The European Union has made another move to show that it does not intend to support Crimea’s annexation by Russia, and the Donbass armed conflict. In its most recent move, the EU has decided to no longer grant Schengen visas to residents of the Crimean peninsula and the region of Donbass with passports issued by the Russian Federation after March 2014.
The new measure was announced by the Ambassador of the European Union to the Russian Federation, Markus Ederer. During an interview, Ederer said that Crimeans who got their passports within the last 5 years will be granted with a Schengen visa only if they apply with a Ukrainian non-biometric passport.
“Russian passports issued in the Crimea by the Russian authorities after annexation will not be recognized and will not be accepted when applying for a Schengen visa,” he said. “Many residents of Crimea have a Ukrainian passport or can receive it because Ukraine still considers Ukrainian citizens to be Crimean residents. Residents of Crimea can use these Ukrainian non-biometric passports.”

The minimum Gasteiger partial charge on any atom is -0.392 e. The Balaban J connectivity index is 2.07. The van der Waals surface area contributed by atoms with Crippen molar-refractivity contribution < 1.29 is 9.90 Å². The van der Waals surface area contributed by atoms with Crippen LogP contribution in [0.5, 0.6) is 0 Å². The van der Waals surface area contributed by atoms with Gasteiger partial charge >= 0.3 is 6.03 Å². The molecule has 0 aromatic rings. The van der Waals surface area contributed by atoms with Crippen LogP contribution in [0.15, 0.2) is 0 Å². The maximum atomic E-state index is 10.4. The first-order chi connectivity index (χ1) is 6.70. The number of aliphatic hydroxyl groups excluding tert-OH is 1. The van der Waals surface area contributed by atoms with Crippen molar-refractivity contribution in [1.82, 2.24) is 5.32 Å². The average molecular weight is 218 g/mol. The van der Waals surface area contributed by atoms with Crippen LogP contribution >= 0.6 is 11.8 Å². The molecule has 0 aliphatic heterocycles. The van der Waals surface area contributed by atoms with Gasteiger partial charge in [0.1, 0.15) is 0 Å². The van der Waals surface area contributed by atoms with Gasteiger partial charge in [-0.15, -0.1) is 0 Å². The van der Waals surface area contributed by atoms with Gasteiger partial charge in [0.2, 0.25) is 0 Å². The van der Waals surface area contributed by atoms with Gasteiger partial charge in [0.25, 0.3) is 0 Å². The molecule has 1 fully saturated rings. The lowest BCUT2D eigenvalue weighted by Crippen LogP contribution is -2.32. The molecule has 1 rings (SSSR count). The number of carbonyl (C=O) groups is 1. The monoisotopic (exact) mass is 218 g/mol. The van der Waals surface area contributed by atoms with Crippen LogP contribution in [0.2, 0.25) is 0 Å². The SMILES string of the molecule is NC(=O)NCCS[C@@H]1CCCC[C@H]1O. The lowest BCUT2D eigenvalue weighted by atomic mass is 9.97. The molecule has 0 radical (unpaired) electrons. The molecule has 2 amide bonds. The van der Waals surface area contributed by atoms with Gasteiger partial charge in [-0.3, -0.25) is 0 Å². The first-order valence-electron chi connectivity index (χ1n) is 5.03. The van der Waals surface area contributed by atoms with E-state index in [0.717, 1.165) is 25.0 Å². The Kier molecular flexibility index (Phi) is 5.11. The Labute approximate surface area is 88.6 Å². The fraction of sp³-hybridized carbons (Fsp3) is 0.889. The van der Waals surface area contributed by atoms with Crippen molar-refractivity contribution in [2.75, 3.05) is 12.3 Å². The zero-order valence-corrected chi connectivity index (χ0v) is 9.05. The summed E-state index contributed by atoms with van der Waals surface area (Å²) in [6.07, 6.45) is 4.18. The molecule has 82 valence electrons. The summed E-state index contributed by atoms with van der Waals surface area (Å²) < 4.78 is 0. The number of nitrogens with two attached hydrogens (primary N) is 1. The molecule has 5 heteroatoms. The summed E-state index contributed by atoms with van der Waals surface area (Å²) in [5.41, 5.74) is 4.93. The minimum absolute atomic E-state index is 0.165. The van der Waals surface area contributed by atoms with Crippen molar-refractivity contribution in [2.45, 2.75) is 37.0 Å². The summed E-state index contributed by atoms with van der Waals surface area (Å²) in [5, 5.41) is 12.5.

In addition, the European Union is working on recommendations for the identification and possible non-recognition of passports issued by Russia in the Donbass, after Moscow decided to begin simplified issuance of Russian citizenship to inhabitants of the Donbass.
Latvia and Lithuania have already decided to deny Schengen visas to residents of Donbass holding Russian passports, without the EU adopting a unified decision yet.
Residents of Crimea and Donbass with Ukraine non-biometric passport will be able to apply for a Schengen visa to the Schengen consulates located in Ukraine. Those applying at the consulates in Russia will be rejected.
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